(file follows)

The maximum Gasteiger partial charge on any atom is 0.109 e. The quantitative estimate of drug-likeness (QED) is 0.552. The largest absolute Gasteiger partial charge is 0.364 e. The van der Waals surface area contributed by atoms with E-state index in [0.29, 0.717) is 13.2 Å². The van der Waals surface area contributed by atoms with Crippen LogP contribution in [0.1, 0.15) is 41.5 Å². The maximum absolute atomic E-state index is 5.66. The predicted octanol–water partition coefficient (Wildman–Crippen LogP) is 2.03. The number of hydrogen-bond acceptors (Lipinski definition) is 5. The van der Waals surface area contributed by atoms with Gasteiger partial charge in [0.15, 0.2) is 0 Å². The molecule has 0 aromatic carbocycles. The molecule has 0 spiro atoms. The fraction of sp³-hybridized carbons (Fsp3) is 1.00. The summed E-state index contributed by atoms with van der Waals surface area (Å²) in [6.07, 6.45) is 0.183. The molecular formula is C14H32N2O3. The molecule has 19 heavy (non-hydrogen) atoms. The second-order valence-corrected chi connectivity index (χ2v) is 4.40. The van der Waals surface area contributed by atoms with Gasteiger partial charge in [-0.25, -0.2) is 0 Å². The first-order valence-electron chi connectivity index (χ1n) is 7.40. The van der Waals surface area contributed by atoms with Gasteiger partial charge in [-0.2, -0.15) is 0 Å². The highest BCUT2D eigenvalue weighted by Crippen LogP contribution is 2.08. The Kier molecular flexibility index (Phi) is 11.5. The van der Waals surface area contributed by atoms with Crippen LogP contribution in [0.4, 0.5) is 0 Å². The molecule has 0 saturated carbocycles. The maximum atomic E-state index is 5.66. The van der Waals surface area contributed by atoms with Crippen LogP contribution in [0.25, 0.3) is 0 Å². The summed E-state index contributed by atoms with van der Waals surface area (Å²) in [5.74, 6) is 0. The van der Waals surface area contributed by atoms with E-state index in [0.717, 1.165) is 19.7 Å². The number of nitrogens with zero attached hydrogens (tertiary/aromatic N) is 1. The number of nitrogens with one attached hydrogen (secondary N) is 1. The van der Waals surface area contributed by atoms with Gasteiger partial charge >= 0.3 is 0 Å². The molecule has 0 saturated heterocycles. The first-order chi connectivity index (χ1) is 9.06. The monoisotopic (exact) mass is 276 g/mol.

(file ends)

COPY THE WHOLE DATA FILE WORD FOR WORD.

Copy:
The maximum Gasteiger partial charge on any atom is 0.109 e. The quantitative estimate of drug-likeness (QED) is 0.552. The largest absolute Gasteiger partial charge is 0.364 e. The van der Waals surface area contributed by atoms with E-state index in [0.29, 0.717) is 13.2 Å². The van der Waals surface area contributed by atoms with Crippen LogP contribution in [0.1, 0.15) is 41.5 Å². The maximum absolute atomic E-state index is 5.66. The predicted octanol–water partition coefficient (Wildman–Crippen LogP) is 2.03. The number of hydrogen-bond acceptors (Lipinski definition) is 5. The van der Waals surface area contributed by atoms with Gasteiger partial charge in [0.15, 0.2) is 0 Å². The molecule has 0 aromatic carbocycles. The molecule has 0 spiro atoms. The fraction of sp³-hybridized carbons (Fsp3) is 1.00. The summed E-state index contributed by atoms with van der Waals surface area (Å²) in [6.07, 6.45) is 0.183. The molecular formula is C14H32N2O3. The molecule has 19 heavy (non-hydrogen) atoms. The second-order valence-corrected chi connectivity index (χ2v) is 4.40. The van der Waals surface area contributed by atoms with Gasteiger partial charge in [-0.25, -0.2) is 0 Å². The first-order valence-electron chi connectivity index (χ1n) is 7.40. The van der Waals surface area contributed by atoms with Gasteiger partial charge in [-0.2, -0.15) is 0 Å². The highest BCUT2D eigenvalue weighted by Crippen LogP contribution is 2.08. The Kier molecular flexibility index (Phi) is 11.5. The van der Waals surface area contributed by atoms with Crippen LogP contribution in [0.4, 0.5) is 0 Å². The molecule has 0 saturated carbocycles. The maximum atomic E-state index is 5.66. The van der Waals surface area contributed by atoms with Crippen LogP contribution in [0.25, 0.3) is 0 Å². The summed E-state index contributed by atoms with van der Waals surface area (Å²) in [5.74, 6) is 0. The van der Waals surface area contributed by atoms with E-state index in [0.717, 1.165) is 19.7 Å². The number of nitrogens with zero attached hydrogens (tertiary/aromatic N) is 1. The number of nitrogens with one attached hydrogen (secondary N) is 1. The van der Waals surface area contributed by atoms with Gasteiger partial charge >= 0.3 is 0 Å². The molecule has 0 saturated heterocycles. The first-order chi connectivity index (χ1) is 9.06. The monoisotopic (exact) mass is 276 g/mol.